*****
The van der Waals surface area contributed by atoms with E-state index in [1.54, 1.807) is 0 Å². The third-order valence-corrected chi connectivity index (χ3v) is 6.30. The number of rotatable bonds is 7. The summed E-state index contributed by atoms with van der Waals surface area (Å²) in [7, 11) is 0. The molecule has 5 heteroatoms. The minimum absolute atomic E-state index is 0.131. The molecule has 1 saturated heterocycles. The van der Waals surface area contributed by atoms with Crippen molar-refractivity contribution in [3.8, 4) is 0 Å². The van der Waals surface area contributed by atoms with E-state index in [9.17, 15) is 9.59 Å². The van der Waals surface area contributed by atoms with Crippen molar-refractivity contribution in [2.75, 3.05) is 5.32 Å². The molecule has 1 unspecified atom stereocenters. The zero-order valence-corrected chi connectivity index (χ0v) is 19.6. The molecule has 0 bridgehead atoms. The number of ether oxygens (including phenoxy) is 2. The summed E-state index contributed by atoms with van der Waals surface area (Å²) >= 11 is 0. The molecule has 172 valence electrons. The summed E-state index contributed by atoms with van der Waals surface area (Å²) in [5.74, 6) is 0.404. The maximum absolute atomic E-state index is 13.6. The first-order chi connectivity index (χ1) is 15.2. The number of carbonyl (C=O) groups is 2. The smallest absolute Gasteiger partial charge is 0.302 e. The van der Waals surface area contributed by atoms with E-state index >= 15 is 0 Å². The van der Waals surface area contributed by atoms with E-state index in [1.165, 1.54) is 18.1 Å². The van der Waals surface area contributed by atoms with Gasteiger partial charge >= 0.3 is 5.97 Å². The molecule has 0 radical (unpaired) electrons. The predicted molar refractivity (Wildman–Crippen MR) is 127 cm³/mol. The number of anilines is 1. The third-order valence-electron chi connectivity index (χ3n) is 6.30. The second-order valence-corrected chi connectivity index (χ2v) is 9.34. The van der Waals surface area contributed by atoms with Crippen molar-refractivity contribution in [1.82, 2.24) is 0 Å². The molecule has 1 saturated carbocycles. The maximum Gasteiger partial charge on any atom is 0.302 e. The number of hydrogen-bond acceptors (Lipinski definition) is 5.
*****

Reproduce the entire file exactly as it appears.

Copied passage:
The van der Waals surface area contributed by atoms with E-state index in [1.54, 1.807) is 0 Å². The third-order valence-corrected chi connectivity index (χ3v) is 6.30. The number of rotatable bonds is 7. The summed E-state index contributed by atoms with van der Waals surface area (Å²) in [7, 11) is 0. The molecule has 5 heteroatoms. The minimum absolute atomic E-state index is 0.131. The molecule has 1 saturated heterocycles. The van der Waals surface area contributed by atoms with Crippen molar-refractivity contribution in [3.8, 4) is 0 Å². The van der Waals surface area contributed by atoms with E-state index in [9.17, 15) is 9.59 Å². The van der Waals surface area contributed by atoms with Crippen molar-refractivity contribution in [2.75, 3.05) is 5.32 Å². The molecule has 1 unspecified atom stereocenters. The zero-order valence-corrected chi connectivity index (χ0v) is 19.6. The molecule has 0 bridgehead atoms. The number of ether oxygens (including phenoxy) is 2. The summed E-state index contributed by atoms with van der Waals surface area (Å²) >= 11 is 0. The molecule has 172 valence electrons. The summed E-state index contributed by atoms with van der Waals surface area (Å²) in [5.74, 6) is 0.404. The maximum absolute atomic E-state index is 13.6. The first-order chi connectivity index (χ1) is 15.2. The number of carbonyl (C=O) groups is 2. The smallest absolute Gasteiger partial charge is 0.302 e. The van der Waals surface area contributed by atoms with E-state index >= 15 is 0 Å². The van der Waals surface area contributed by atoms with E-state index in [1.165, 1.54) is 18.1 Å². The van der Waals surface area contributed by atoms with Gasteiger partial charge >= 0.3 is 5.97 Å². The molecule has 0 radical (unpaired) electrons. The predicted molar refractivity (Wildman–Crippen MR) is 127 cm³/mol. The number of anilines is 1. The third-order valence-electron chi connectivity index (χ3n) is 6.30. The second-order valence-corrected chi connectivity index (χ2v) is 9.34. The van der Waals surface area contributed by atoms with Crippen molar-refractivity contribution in [1.82, 2.24) is 0 Å². The molecule has 1 saturated carbocycles. The maximum Gasteiger partial charge on any atom is 0.302 e. The number of hydrogen-bond acceptors (Lipinski definition) is 5.